The Fed cut its U.S. GDP estimates for 2019 to 2.3%, down from its original estimate of 2.5%. This is a significant drop from 2018's GDP growth of nearly 3%. With a global economic slowdown, 2019 should not be "a rising tide lifts all boats" kind of environment. However, as the title suggests, the market may continue to rally despite a weakening economy. Investors should understand the divergence between market sentiment and economic reality, as well as the risks involved in buying in such an environment.
From November to December of 2018, the U.S. experienced the second largest one-month drop in Personal Consumption Expenditures since August 2009. I suspect a large part of this drop is the result of a negative wealth effect from the December market volatility event. Personal income also dropped for the first time since 2015.
Also in the realm of consumer spending, rising rates led to a sharp drop in auto loans and credit card debt. With consumption at 70% of GDP, weak consumption is a huge drag on the U.S. economy.
In January, U.S. industrial output fell by 0.6% versus the estimation of a 0.3% gain. Purchasing Managers' Indexes, both manufacturing and ISM, show a sharp decline following Q1 2018 and continue to fall. As previously mentioned, reduced international demand and export-inhibiting tariffs explain the slowdown in production.
(Source: Trading Economics)
Roadmap and Positioning
The market is at a critical juncture. A thorough break of the 2,800 handle on the S&P could mean off to the races for the S&P despite the global growth slowdown narrative. I recommended being underweight overvalued U.S. stocks and accumulating undervalued EM throughout 2018. The EM position fared very well in light of the Fed's dovish pivot which was bearish for the dollar. Meanwhile, I missed out on the face-ripping relief rally that undid the gains made from a short, overvalued U.S. position.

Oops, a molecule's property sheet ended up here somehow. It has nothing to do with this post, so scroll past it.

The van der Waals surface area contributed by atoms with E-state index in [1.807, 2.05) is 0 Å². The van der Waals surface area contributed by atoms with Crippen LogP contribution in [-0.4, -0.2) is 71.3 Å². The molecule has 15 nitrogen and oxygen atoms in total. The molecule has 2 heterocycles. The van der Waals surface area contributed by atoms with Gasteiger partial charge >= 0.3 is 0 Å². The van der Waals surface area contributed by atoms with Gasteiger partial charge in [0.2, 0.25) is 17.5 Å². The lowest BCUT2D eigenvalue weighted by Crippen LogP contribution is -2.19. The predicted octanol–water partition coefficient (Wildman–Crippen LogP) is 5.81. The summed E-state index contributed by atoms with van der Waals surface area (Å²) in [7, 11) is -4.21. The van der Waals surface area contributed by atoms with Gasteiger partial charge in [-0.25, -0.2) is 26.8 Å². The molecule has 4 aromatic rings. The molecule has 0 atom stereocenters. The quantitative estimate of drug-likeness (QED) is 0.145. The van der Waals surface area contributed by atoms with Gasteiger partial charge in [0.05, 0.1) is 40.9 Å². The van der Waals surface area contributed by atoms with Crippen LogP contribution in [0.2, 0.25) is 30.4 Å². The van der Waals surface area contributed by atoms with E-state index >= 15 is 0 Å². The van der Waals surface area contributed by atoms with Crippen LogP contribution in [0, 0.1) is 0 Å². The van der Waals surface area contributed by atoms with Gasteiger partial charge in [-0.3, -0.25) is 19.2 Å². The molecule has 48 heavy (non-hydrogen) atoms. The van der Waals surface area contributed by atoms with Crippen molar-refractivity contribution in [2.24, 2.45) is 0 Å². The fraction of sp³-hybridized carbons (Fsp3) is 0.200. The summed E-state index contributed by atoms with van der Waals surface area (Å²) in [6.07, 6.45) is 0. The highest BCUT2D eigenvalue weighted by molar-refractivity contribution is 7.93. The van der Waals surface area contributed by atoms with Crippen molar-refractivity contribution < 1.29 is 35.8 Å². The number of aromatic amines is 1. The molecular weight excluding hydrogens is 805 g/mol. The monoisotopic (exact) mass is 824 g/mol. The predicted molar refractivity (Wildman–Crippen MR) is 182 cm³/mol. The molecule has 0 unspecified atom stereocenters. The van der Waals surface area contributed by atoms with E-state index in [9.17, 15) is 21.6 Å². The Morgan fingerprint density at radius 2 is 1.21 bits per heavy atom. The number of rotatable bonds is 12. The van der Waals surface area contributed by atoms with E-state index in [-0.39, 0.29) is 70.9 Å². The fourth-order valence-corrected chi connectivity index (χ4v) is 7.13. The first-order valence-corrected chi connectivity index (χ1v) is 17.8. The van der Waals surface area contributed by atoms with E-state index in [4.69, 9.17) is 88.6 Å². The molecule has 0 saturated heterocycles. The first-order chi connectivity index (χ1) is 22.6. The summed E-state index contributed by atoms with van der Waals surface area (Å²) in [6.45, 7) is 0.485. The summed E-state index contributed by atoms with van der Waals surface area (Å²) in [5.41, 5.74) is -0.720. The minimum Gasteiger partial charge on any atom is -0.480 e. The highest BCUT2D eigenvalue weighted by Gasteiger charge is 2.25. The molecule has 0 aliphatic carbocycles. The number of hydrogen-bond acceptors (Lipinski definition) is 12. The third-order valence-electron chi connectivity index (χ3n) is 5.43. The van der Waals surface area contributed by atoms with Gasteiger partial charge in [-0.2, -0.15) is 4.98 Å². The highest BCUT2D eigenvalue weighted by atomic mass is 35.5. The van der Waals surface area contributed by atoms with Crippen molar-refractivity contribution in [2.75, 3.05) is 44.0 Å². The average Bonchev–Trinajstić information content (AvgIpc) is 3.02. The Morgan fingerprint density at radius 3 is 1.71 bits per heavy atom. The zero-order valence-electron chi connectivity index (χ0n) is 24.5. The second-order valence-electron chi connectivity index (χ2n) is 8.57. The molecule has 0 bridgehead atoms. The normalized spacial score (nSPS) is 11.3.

The economy is weakening and the market will follow suit. However, as the old adage goes, markets can remain irrational longer than you can remain solvent. Given recent news and market activity, here is what I believe is currently happening and how to play it. Again, preparedness trumps forecasting.
1) In an unwelcome marriage of politics and economic policy, Fed dovishness will keep markets propped up until the 2020 election. The dovish pivot one year before the election was no accident. I foresee sideways trading and still more volatility, but a hard landing U.S. recession delayed for another 1-2 years. I believed Powell would stick to his guns when he said tightening was on "autopilot," which would have cracked the market. However, his U-turn indicates that the Fed Put is still in place and the "third mandate" of keeping financial markets afloat is real. 2) President Trump will announce an end to the trade war before the 2020 election and markets will rally. If this happens, we will likely see new highs. 3) Economic reality will catch up to markets. According to Raoul Pal of Macro Insiders, the Fed cut rates going into the last fifteen recessions. Thirteen of those still experienced hard landings. While Fed policy may delay the day of reckoning, the narrative that lowering rates into a slowdown can overcome the business cycle is a false one, meaning this rally on dovishness is unwarranted.
I still recommend being fundamentally long EM, gold, and cash. In the next volatility event, I recommend being tactically long U.S. going into the 2020 election, while accumulating en masse only after a recession happens. Despite market valuations at nosebleed levels, I am willing to trade on the thesis that the dovish pivot is a political move to keep the market alive until the election season and a trade war conclusion.
Disclosure: I am/we are long EEM. I wrote this article myself, and it expresses my own opinions. I am not receiving compensation for it (other than from Seeking Alpha). I have no business relationship with any company whose stock is mentioned in this article.